Not All Christians Think Like Richard Mourdock
By Grace Hwang Lynch on October 25, 2012
BlogHer Original Post
When Indiana Senate candidate Richard Mourdock called pregnancy that results from rape as "something that God intended”, it set off a firestorm of criticism. Many prominent Republicans, including John McCain, Kelly Ayotte, and Tommy Thompson are distancing themselves from Mourdock, but presidential candidate Mitt Romney continues to stand by his endorsement of Mourdock, the only one he's made for a Congressional candidate.
But what continues to surprise me is how the voices of progressive Christians never seem to get heard in the political fray. Sure, there may be Christian leaders that agree with Mourdock’s statement and feel like his words are being taken out of context, and the secular public may be condemning the Republican as a religious extremist. But there are also many Christians, (and Jews, Muslims or Buddhists, I'm sure) who are horrified by Mourdock’s statement. Free will, anybody? And why doesn't he also say caring for the victimized is also part of God’s will?
A group of ministers affiliated with liberal denominations decried Mourdock on Think Progress, including Rev. Elizabeth Barnum, United Church of Christ minister serving in Rhode Island:
“Rape is an act of overt personal violence and an egregious abuse of power that the God I believe in does not sanction. A woman who is faced with a pregnancy from such a traumatic attack on her body and soul must have all options available to her when deciding whether or not to terminate a pregnancy, including the right granted to her by the U.S. Supreme Court in 1973 to a safe and legal abortion.”
Anne Lamott, who is outspokenly Christian, liberal, and feminist, and writes this on her Facebook page:
That poor Mitt. His ad endorsing Mr. Mourdock for the Indiana Senate just out yesterday, and here Mr. Mourdock has gone and become the new Todd Akin. I just KNOW this is going to get those uppity binder women all agitated again. You know how they are.
The whole Mourdock incident opens up a few big questions about religion, diversity and politics. Here goes…
First of all, there’s questions about Mourdock’s theology:
Huffington Post Senior Religion Editor Paul Brandeis Rauschenbush writes in his post, No Mr. Mourdock, God Didn’t Intend That:
No God didn't. There are some things that God doesn't intend. At some point, sane religious people must insist that not everything was meant to happen, including rape -- and including conception as the result of a rape.
Second, there’s the issue of whether Mourdock’s statement is representative of Christianity. To me, Mourdock and his ill-thought out words are the pinnacle of the stereotype in popular American culture of what a “Christian” is supposed to be: white, evangelical, middle-class and highly conservative. Just a few days ago, CNN published an article about President Obama’s supposed radical, leftist take on the Christian faith, with the Rush Limbaugh meets Monty Python headline The Gospel According to Obamabecause he:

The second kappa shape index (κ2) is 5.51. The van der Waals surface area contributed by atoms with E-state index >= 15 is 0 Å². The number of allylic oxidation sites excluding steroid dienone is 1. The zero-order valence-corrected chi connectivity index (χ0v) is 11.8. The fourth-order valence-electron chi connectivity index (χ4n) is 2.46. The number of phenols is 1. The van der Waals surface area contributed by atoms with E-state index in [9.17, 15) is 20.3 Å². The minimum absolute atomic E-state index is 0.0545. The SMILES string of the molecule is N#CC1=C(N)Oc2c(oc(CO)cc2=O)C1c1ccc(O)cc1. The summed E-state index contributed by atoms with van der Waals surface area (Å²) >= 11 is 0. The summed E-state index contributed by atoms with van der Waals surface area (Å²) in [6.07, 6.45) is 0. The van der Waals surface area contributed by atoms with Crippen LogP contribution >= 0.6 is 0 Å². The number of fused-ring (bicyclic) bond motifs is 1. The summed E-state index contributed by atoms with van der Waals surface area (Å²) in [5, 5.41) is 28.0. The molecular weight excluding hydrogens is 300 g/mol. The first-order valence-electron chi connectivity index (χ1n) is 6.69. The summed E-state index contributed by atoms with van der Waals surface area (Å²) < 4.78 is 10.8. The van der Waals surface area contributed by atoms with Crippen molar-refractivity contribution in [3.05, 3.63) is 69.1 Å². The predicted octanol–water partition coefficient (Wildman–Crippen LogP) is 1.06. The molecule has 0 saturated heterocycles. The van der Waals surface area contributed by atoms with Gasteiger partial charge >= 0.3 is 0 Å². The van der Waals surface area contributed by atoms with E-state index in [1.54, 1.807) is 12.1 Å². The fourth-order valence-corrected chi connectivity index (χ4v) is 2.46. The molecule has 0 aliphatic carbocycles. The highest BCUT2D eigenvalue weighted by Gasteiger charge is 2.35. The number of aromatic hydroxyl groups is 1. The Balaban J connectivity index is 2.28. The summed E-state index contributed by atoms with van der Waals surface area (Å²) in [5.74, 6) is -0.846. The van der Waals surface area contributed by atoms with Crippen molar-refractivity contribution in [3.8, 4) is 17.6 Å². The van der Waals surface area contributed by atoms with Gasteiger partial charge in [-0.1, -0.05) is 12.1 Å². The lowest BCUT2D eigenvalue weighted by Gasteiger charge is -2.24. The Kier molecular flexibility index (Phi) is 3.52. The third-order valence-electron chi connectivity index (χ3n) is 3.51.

“invoked Jesus to support same-sex marriage, framed health care as a moral imperative to care for “’he least of these,’’ and once urged people to read their Bible but just not literally,”
And who can forget the controversy during the 2008 election over Obama’s former pastor Rev. Jeremiah Wright, because of his “black separatist” beliefs? Andrew Sullivan of The Daily Beast points out that Mitt Romney’s Mormon religion contains many just as controversial ideas. However, Romney’s religion has not been put in the crucible since the early days of the GOP primaries.
Then, there’s the issue of whether Mourdock’s (or anyone’s) religious belief belong in a political conversation. Democratic pollster Celinda Lake told U.S. News and World Reports, “To say that it is God's will is such a misuse of religion."
For people who are atheist or agnostic, it’s not difficult to separate religion and politics. And it’s easy to be absolute in religious beliefs in a homogenous society. But it gets more complicated in a changing nation where there’s people of different faiths – and some with no affiliation.
Joe Biden expressed it well during the vice presidential debate, in response to Martha Raddatz’s question about how he and Paul Ryan’s religious beliefs inform their stances on abortion:
I'd like to hear discussion about religion in public life that goes beyond the polar extremes of "All religious people are crazy fundamentalists" or "Religion should dictate all laws of our country". How about you?
“Life begins at conception in the church’s judgment. I accept it in my personal life.
But I refuse to impose that on equally devout Christians and Muslims and Jews.”
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